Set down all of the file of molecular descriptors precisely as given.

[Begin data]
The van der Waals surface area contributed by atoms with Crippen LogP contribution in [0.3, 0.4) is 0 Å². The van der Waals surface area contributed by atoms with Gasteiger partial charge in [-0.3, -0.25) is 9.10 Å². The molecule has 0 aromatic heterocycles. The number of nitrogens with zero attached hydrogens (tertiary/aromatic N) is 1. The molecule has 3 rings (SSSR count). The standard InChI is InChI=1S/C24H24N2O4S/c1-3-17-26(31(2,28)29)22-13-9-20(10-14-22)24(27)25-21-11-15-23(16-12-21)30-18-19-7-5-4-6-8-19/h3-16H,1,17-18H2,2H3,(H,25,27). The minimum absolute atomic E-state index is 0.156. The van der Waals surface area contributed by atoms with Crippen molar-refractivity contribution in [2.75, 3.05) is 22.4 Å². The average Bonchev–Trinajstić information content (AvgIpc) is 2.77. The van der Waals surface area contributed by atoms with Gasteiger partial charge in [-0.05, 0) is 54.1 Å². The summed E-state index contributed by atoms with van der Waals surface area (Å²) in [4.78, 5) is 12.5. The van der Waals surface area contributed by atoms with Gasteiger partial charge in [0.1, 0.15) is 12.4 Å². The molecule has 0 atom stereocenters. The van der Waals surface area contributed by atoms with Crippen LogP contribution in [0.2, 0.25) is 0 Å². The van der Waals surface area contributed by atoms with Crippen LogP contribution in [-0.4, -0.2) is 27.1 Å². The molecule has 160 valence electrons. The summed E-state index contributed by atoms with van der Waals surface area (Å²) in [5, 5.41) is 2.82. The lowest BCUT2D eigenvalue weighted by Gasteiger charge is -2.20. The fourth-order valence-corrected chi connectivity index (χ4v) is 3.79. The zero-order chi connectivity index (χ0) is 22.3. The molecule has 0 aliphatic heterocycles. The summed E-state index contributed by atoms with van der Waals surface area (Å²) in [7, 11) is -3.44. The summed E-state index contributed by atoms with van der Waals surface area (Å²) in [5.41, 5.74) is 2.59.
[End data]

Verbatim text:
The van der Waals surface area contributed by atoms with Crippen LogP contribution in [0.3, 0.4) is 0 Å². The van der Waals surface area contributed by atoms with Gasteiger partial charge in [-0.3, -0.25) is 9.10 Å². The molecule has 0 aromatic heterocycles. The number of nitrogens with zero attached hydrogens (tertiary/aromatic N) is 1. The molecule has 3 rings (SSSR count). The standard InChI is InChI=1S/C24H24N2O4S/c1-3-17-26(31(2,28)29)22-13-9-20(10-14-22)24(27)25-21-11-15-23(16-12-21)30-18-19-7-5-4-6-8-19/h3-16H,1,17-18H2,2H3,(H,25,27). The minimum absolute atomic E-state index is 0.156. The van der Waals surface area contributed by atoms with Crippen molar-refractivity contribution in [2.75, 3.05) is 22.4 Å². The average Bonchev–Trinajstić information content (AvgIpc) is 2.77. The van der Waals surface area contributed by atoms with Gasteiger partial charge in [-0.05, 0) is 54.1 Å². The summed E-state index contributed by atoms with van der Waals surface area (Å²) in [4.78, 5) is 12.5. The van der Waals surface area contributed by atoms with Gasteiger partial charge in [0.1, 0.15) is 12.4 Å². The molecule has 0 atom stereocenters. The van der Waals surface area contributed by atoms with Crippen LogP contribution in [0.2, 0.25) is 0 Å². The van der Waals surface area contributed by atoms with Crippen LogP contribution in [-0.4, -0.2) is 27.1 Å². The molecule has 160 valence electrons. The summed E-state index contributed by atoms with van der Waals surface area (Å²) in [5, 5.41) is 2.82. The lowest BCUT2D eigenvalue weighted by Gasteiger charge is -2.20. The fourth-order valence-corrected chi connectivity index (χ4v) is 3.79. The zero-order chi connectivity index (χ0) is 22.3. The molecule has 0 aliphatic heterocycles. The summed E-state index contributed by atoms with van der Waals surface area (Å²) in [7, 11) is -3.44. The summed E-state index contributed by atoms with van der Waals surface area (Å²) in [5.41, 5.74) is 2.59.